Bitcoin is one kind of digital currency or cryptocurrency, a medium of exchange that exists exclusively online. The currency broke into mainstream consciousness in 2017, as its price ran up thousands of dollars over the course of the year. More recently, it skyrocketed in 2020 and 2021, as traders saw it as a way to get rich quickly, before plummeting massively in 2022.
Bitcoin has created much controversy, from proponents who say it’s the future of currency to those who decry it as a speculative bubble. Here’s what you need to know about Bitcoin, how it works and some of its drawbacks.
What is Bitcoin and how does it work?
Bitcoin debuted in 2009, when the software underpinning the currency was released. Its origins are a bit mysterious, however, and a person (or perhaps group) known as Satoshi Nakamoto claims the credit for unveiling the cryptocurrency.
Bitcoin operates on a decentralized computer network or distributed ledger using blockchain technology, which manages and tracks the currency. Think of the distributed ledger like a huge public record of transactions taking place in the currency. The networked computers verify the transactions, ensuring the integrity of the data and the ownership of bitcoins, and they’re rewarded with bitcoins for doing so.
This decentralized network is a huge part of the appeal of Bitcoin and other cryptocurrencies. Users can transfer money to each other, and the lack of a central bank to manage the currency makes the currency almost autonomous. This autonomy means that the currency, at least theoretically, can avoid the interference of governments and central banks.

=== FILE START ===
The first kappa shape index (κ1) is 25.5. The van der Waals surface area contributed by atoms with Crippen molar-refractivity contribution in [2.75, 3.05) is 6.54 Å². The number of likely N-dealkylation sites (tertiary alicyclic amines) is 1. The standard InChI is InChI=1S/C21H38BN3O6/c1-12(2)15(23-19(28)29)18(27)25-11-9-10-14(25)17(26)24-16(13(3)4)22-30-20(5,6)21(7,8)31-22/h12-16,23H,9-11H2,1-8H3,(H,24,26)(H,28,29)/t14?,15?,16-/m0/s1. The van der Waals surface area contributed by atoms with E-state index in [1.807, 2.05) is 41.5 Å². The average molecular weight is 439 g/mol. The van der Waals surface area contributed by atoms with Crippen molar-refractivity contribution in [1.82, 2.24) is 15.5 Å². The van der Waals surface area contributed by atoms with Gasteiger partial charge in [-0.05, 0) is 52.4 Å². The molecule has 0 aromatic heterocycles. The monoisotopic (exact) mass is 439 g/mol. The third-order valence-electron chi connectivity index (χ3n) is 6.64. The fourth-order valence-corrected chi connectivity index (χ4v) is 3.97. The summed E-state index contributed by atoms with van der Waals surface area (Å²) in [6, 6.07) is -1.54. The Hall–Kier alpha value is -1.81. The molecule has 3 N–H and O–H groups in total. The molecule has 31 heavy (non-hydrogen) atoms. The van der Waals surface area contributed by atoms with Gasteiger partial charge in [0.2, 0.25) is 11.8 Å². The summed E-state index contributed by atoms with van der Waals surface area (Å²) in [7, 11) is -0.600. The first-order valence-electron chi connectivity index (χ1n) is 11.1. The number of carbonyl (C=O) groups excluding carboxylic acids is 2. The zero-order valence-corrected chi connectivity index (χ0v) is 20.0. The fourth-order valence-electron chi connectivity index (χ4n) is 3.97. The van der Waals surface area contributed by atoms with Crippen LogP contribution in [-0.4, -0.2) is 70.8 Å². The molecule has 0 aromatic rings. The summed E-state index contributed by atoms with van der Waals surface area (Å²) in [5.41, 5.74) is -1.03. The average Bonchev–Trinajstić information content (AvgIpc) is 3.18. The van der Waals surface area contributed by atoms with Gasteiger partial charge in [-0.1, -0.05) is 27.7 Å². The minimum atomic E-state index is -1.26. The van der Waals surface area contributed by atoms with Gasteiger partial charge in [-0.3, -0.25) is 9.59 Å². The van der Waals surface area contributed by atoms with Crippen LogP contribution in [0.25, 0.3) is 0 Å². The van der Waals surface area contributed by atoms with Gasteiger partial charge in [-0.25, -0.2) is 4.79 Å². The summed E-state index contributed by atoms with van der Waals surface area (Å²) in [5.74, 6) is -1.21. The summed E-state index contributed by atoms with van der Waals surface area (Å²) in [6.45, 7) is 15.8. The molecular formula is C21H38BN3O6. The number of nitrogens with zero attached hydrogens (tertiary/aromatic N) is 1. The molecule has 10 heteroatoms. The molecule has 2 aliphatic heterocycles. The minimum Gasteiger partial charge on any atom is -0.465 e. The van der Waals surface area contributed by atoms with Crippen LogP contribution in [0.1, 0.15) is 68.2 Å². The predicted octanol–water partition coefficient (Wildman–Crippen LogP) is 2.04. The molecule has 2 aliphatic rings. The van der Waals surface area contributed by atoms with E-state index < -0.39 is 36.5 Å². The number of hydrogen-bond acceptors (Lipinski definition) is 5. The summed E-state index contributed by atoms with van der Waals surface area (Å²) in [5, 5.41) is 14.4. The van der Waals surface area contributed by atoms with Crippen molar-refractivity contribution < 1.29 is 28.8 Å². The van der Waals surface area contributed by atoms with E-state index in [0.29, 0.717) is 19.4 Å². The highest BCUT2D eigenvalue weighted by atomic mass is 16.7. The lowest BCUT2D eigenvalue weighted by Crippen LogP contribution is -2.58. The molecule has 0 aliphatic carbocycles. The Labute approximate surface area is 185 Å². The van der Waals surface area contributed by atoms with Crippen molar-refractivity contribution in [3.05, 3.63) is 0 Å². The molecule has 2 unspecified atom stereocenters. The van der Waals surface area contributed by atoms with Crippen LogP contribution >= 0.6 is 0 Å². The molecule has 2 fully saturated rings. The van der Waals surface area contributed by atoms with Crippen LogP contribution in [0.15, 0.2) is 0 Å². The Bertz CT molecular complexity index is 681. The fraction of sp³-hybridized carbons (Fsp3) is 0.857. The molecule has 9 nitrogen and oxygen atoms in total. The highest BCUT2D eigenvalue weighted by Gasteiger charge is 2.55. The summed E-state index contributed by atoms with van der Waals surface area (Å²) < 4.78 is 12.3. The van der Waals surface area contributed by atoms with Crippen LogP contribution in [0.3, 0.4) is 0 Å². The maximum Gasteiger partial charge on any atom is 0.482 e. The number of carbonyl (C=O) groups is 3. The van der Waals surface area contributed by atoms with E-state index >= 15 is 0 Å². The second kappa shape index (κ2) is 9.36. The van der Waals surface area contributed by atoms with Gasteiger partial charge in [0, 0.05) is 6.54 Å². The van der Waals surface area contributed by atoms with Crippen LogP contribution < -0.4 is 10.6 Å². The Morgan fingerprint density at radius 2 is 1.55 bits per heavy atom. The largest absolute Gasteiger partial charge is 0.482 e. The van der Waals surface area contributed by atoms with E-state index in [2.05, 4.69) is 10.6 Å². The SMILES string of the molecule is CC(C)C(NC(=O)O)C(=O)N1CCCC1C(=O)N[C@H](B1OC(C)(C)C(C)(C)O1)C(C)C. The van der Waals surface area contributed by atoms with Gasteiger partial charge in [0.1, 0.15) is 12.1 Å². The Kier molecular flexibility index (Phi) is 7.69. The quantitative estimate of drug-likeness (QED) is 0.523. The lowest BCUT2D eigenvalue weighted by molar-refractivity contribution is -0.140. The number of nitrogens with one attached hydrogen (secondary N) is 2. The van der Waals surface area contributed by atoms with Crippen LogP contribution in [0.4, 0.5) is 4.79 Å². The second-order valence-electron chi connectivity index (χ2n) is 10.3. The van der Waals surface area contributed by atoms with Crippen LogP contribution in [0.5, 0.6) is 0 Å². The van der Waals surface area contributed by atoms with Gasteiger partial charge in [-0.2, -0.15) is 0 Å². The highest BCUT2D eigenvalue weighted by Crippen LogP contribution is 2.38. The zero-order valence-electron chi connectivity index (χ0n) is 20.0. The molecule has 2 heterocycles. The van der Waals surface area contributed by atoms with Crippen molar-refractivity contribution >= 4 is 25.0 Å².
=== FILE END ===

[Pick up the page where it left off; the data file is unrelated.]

Bitcoin can operate mostly anonymously. While transactions might be traceable to certain users, the person’s name is not immediately tied to the transaction, even if the transaction is processed publicly. However, authorities have become better at tracking the movements of bitcoins, because the ledger of bitcoin transactions is publicly available.
Where do bitcoins come from?
Bitcoins are created, or “mined,” when computers on the network verify and process transactions in the currency. Some computers called miners are specially outfitted with high-powered processors that can chew through transactions and earn a part of a bitcoin. So Bitcoin requires a lot of processing power to maintain the network and a lot of electricity to run those computers.
Bitcoins aren’t created infinitely, however, and the currency is limited to 21 million whole units. Experts expect the remaining number of bitcoins to be mined out around the year 2140. When this occurs, miners will be rewarded solely with a fee for processing transactions.
While the number of bitcoins may be limited, each whole bitcoin can be split into much smaller units. In practice, bitcoins are divided into fractions of a coin to facilitate payments of very small amounts of real currency. A bitcoin can be officially divided into as many as one hundred million parts, which are called satoshi in honor of the mysterious founder.